My inbox starts alerting me to an influx of emails. Anxiously I click on each one searching for the word negative. After ticking them off against my resident and staff list, I can finally breathe, all results in, all negative, we are finally out of outbreak.
Unless you’ve experienced an outbreak in a care home you really can’t imagine the rollercoaster of emotions - pain, trauma, loss but also a sense of pride and camaraderie between the team.
I update the capacity tracker; the tracker I’ve come to hate as the pandemic unfolds and the list of questions increases. Our home is now open. The now vacant beds reflect the loss of life, grieving families and a missing part of our care home family.
You want to rejoice the end of an outbreak, you feel like your team deserves a medal or at least a shared pizza and cake but no, infection prevention still means no sharing of food or encouraging gathering around food without a mask.
There’s still so much work to do. Those who have survived Covid have increased needs. Many have spent considerable time in their bedrooms, they need to move, stretch and socialise. We have to find ways to boast mental and physical health.
Our home has empty beds. Our maintenance person has never had so many empty rooms to prepare at once. Each room has been deep cleaned, refreshed and awaits our next admission. Outside of this pandemic we invite individuals to look around the home, choose their wall paint colour, their front door colour, join us for afternoon tea. Now we have to send pictures, welcome someone into a home neither they nor their relative have ever entered before. When they arrive rather than introduce them to everyone, we need to ask them to live in their room for a fortnight.
The home smells of cleaning products, paint, mixed with the baking from the kitchen. I sit at my desk, I should’ve been at home ages ago. I’ve lost count of the extra hours I’ve worked days and nights they all merge. I stare at my screen, then outside and then back to my never-ending to do list.
I cannot help but reflect how did this virus enter into the home? Did we miss disinfecting some items coming in? Did someone not part of the testing regime bring it in? Did another professional unknowingly bring it in? Was it the contractor that did some emergency work? Was it our resident who’d been in hospital for an appointment? We know we will actually never know but you can’t help but wonder if it was a failure on your part. It doesn’t help that you heard someone else say ‘oh the care home my friend’s mum in hasn’t had it - they’ve been so careful’. Do they not realise how hurtful that comment is - we’ve been careful, we’ve studied countless guidance, followed people on Twitter, Facebook, LinkedIn, trying to learn best practices that we could use within our own home….but it still got in.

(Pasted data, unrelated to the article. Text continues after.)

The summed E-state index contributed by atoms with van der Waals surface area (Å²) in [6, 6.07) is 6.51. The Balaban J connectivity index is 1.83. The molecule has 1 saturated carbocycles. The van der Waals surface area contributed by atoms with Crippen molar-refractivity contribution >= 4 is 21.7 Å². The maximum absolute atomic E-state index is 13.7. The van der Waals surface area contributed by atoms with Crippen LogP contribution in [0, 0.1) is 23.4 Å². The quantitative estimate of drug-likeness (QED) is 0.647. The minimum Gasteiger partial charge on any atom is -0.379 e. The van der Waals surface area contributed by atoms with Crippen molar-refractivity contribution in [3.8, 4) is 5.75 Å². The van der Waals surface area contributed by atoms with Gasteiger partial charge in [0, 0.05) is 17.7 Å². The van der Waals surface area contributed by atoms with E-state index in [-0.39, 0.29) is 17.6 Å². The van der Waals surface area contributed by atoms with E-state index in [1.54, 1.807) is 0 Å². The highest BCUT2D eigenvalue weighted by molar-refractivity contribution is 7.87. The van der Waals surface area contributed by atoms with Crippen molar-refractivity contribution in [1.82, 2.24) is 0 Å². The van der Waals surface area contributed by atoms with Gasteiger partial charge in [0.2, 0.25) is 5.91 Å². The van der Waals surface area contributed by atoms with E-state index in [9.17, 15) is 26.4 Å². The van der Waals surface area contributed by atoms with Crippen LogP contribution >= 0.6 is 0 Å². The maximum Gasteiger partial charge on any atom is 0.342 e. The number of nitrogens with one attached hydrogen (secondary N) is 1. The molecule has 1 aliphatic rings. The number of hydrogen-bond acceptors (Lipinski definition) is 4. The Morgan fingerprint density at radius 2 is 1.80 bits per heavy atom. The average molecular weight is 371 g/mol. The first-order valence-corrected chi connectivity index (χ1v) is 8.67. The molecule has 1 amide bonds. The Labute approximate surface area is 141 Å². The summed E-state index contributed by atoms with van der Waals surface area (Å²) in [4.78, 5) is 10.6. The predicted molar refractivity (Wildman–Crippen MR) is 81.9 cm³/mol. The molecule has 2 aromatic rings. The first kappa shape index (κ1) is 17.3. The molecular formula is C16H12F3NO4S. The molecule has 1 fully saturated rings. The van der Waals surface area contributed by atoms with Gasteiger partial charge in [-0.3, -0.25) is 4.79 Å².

We’ve been asked if we want to take part in a debrief on what was good, what lessons could be learnt. The good was all the amazing staff that continue to care, picking up extra shifts, dropping off supplies to their colleagues isolating. The good was the families sending emails recognising, thanking and praising the staff efforts. The good was finding a drink or food that a resident finally started to have, having complained that chef’s previous dish tasted like dishwater! Clearly it didn’t but Covid certainly destroys people’s taste buds.
The lessons - so many but include; pause and take care of yourself, know you will get through the outbreak even if at times it feels impossible. You will not please everyone, there are not have enough hours to update paperwork to the standards regulators expect, you’ll never have a rota that stays unchanged for more than an hour, some families will not be satisfied with your efforts. You’ll come to find all your imperfections - it might be that your staff contact numbers aren’t actually as up to date as you thought; that the manager, team leader and administrator all have to isolate, and you realise how much information you haven’t shared. It might be that the individual & family that have never been comfortable talking about end-of-life wishes, is the person who passes away in the middle of the night - and you still don’t know what their wishes are next.
One lesson is that an outbreak acts as a reminder on how amazing all staff working in care homes are.
The other lesson is that post outbreak, your home can feel like its soul has been ripped out but laughter returns, in time we will heal emotionally, physically and financially.
The most beautiful people I’ve known are those who have known trials, have known struggles, have known loss, and have found their way out of the depths.”– Elizabeth Kübler-Ross